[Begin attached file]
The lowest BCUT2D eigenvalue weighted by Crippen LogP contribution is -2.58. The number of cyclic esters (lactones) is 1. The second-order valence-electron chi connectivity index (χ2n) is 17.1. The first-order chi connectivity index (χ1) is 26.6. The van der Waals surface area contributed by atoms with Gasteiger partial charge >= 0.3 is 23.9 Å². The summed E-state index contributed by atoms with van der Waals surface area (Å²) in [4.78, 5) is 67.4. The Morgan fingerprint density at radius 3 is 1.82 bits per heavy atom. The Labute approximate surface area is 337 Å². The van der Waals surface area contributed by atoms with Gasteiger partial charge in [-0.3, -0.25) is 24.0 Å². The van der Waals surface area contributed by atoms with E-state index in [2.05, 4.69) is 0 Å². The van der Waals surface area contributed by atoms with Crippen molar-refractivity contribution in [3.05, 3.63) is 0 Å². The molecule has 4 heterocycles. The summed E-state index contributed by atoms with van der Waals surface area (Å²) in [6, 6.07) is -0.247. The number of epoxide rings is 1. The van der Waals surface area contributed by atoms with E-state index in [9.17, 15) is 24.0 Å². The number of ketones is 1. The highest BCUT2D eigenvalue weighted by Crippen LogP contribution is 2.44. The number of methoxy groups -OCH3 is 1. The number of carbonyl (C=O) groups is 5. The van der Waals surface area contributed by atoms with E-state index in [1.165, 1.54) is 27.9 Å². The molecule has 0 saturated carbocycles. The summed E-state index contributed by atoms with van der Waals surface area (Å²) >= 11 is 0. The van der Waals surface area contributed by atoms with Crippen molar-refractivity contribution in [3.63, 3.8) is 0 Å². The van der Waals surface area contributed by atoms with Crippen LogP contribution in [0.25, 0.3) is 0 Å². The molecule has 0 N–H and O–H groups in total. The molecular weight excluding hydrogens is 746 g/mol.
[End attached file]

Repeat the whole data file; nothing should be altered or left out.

The lowest BCUT2D eigenvalue weighted by Crippen LogP contribution is -2.58. The number of cyclic esters (lactones) is 1. The second-order valence-electron chi connectivity index (χ2n) is 17.1. The first-order chi connectivity index (χ1) is 26.6. The van der Waals surface area contributed by atoms with Gasteiger partial charge >= 0.3 is 23.9 Å². The summed E-state index contributed by atoms with van der Waals surface area (Å²) in [4.78, 5) is 67.4. The Morgan fingerprint density at radius 3 is 1.82 bits per heavy atom. The Labute approximate surface area is 337 Å². The van der Waals surface area contributed by atoms with Gasteiger partial charge in [-0.3, -0.25) is 24.0 Å². The van der Waals surface area contributed by atoms with E-state index in [2.05, 4.69) is 0 Å². The van der Waals surface area contributed by atoms with Crippen molar-refractivity contribution in [3.05, 3.63) is 0 Å². The molecule has 4 heterocycles. The summed E-state index contributed by atoms with van der Waals surface area (Å²) in [6, 6.07) is -0.247. The number of epoxide rings is 1. The van der Waals surface area contributed by atoms with E-state index in [9.17, 15) is 24.0 Å². The number of ketones is 1. The highest BCUT2D eigenvalue weighted by Crippen LogP contribution is 2.44. The number of methoxy groups -OCH3 is 1. The number of carbonyl (C=O) groups is 5. The van der Waals surface area contributed by atoms with E-state index in [1.165, 1.54) is 27.9 Å². The molecule has 0 saturated carbocycles. The summed E-state index contributed by atoms with van der Waals surface area (Å²) >= 11 is 0. The van der Waals surface area contributed by atoms with Crippen molar-refractivity contribution in [3.63, 3.8) is 0 Å². The van der Waals surface area contributed by atoms with Crippen LogP contribution in [0.25, 0.3) is 0 Å². The molecule has 0 N–H and O–H groups in total. The molecular weight excluding hydrogens is 746 g/mol.